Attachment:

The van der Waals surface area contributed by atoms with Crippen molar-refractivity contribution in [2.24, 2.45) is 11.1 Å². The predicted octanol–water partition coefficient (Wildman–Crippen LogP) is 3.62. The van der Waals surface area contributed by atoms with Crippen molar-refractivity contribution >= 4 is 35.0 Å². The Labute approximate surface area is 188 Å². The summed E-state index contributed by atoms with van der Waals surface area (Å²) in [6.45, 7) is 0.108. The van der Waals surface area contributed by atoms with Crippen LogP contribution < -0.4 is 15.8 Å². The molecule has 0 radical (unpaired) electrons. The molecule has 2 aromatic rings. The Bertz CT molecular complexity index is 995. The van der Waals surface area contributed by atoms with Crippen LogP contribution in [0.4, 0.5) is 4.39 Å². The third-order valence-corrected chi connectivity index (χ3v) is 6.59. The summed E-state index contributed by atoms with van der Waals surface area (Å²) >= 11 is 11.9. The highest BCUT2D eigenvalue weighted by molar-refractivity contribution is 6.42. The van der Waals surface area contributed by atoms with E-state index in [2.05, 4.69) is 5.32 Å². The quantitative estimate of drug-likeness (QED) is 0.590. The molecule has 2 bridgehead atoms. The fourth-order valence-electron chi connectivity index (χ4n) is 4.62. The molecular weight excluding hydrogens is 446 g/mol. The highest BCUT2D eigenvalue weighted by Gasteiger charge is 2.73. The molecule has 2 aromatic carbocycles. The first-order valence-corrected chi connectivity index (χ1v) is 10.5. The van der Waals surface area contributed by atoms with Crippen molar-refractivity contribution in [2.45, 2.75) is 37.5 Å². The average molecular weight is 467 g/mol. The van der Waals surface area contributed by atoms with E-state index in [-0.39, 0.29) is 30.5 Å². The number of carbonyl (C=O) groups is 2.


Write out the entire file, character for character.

The van der Waals surface area contributed by atoms with Crippen molar-refractivity contribution in [2.24, 2.45) is 11.1 Å². The predicted octanol–water partition coefficient (Wildman–Crippen LogP) is 3.62. The van der Waals surface area contributed by atoms with Crippen molar-refractivity contribution >= 4 is 35.0 Å². The Labute approximate surface area is 188 Å². The summed E-state index contributed by atoms with van der Waals surface area (Å²) in [6.45, 7) is 0.108. The van der Waals surface area contributed by atoms with Crippen LogP contribution < -0.4 is 15.8 Å². The molecule has 0 radical (unpaired) electrons. The molecule has 2 aromatic rings. The Bertz CT molecular complexity index is 995. The van der Waals surface area contributed by atoms with Crippen LogP contribution in [0.4, 0.5) is 4.39 Å². The third-order valence-corrected chi connectivity index (χ3v) is 6.59. The summed E-state index contributed by atoms with van der Waals surface area (Å²) >= 11 is 11.9. The highest BCUT2D eigenvalue weighted by molar-refractivity contribution is 6.42. The van der Waals surface area contributed by atoms with E-state index in [2.05, 4.69) is 5.32 Å². The quantitative estimate of drug-likeness (QED) is 0.590. The molecule has 2 bridgehead atoms. The fourth-order valence-electron chi connectivity index (χ4n) is 4.62. The molecular weight excluding hydrogens is 446 g/mol. The highest BCUT2D eigenvalue weighted by Gasteiger charge is 2.73. The molecule has 2 aromatic carbocycles. The first-order valence-corrected chi connectivity index (χ1v) is 10.5. The van der Waals surface area contributed by atoms with Crippen molar-refractivity contribution in [2.45, 2.75) is 37.5 Å². The average molecular weight is 467 g/mol. The van der Waals surface area contributed by atoms with E-state index in [-0.39, 0.29) is 30.5 Å². The number of carbonyl (C=O) groups is 2.